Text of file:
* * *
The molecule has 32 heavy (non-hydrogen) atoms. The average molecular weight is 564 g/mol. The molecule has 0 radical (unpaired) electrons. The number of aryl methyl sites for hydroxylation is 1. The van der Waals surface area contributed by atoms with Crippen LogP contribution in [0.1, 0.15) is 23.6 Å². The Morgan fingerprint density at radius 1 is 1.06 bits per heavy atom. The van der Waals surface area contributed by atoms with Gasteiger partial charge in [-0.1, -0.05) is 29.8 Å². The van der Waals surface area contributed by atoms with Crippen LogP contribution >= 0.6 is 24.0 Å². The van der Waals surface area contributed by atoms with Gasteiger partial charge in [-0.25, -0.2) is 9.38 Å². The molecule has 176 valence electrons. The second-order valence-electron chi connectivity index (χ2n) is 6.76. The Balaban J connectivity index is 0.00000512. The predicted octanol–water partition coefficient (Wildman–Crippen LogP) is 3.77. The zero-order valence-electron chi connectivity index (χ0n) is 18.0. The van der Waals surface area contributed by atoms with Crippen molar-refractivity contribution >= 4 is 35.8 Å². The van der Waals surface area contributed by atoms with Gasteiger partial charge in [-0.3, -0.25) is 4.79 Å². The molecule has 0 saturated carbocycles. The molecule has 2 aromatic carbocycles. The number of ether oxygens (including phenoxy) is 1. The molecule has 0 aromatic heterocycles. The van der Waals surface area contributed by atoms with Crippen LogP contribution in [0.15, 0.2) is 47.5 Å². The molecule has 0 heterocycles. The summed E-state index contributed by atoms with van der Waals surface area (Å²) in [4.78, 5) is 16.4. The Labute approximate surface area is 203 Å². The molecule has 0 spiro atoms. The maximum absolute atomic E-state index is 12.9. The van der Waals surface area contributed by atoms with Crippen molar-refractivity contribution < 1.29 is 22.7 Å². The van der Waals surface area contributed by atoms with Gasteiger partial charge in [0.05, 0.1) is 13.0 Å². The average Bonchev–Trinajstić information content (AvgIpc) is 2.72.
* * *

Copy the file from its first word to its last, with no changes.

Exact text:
The molecule has 32 heavy (non-hydrogen) atoms. The average molecular weight is 564 g/mol. The molecule has 0 radical (unpaired) electrons. The number of aryl methyl sites for hydroxylation is 1. The van der Waals surface area contributed by atoms with Crippen LogP contribution in [0.1, 0.15) is 23.6 Å². The Morgan fingerprint density at radius 1 is 1.06 bits per heavy atom. The van der Waals surface area contributed by atoms with Gasteiger partial charge in [-0.1, -0.05) is 29.8 Å². The van der Waals surface area contributed by atoms with Crippen LogP contribution >= 0.6 is 24.0 Å². The van der Waals surface area contributed by atoms with Gasteiger partial charge in [-0.25, -0.2) is 9.38 Å². The molecule has 176 valence electrons. The second-order valence-electron chi connectivity index (χ2n) is 6.76. The Balaban J connectivity index is 0.00000512. The predicted octanol–water partition coefficient (Wildman–Crippen LogP) is 3.77. The zero-order valence-electron chi connectivity index (χ0n) is 18.0. The van der Waals surface area contributed by atoms with Crippen molar-refractivity contribution >= 4 is 35.8 Å². The van der Waals surface area contributed by atoms with Gasteiger partial charge in [-0.3, -0.25) is 4.79 Å². The molecule has 0 saturated carbocycles. The molecule has 2 aromatic carbocycles. The number of ether oxygens (including phenoxy) is 1. The molecule has 0 aromatic heterocycles. The van der Waals surface area contributed by atoms with Crippen LogP contribution in [0.15, 0.2) is 47.5 Å². The molecule has 0 heterocycles. The summed E-state index contributed by atoms with van der Waals surface area (Å²) in [4.78, 5) is 16.4. The Labute approximate surface area is 203 Å². The molecule has 0 spiro atoms. The maximum absolute atomic E-state index is 12.9. The van der Waals surface area contributed by atoms with Crippen molar-refractivity contribution < 1.29 is 22.7 Å². The van der Waals surface area contributed by atoms with Gasteiger partial charge in [0.05, 0.1) is 13.0 Å². The average Bonchev–Trinajstić information content (AvgIpc) is 2.72.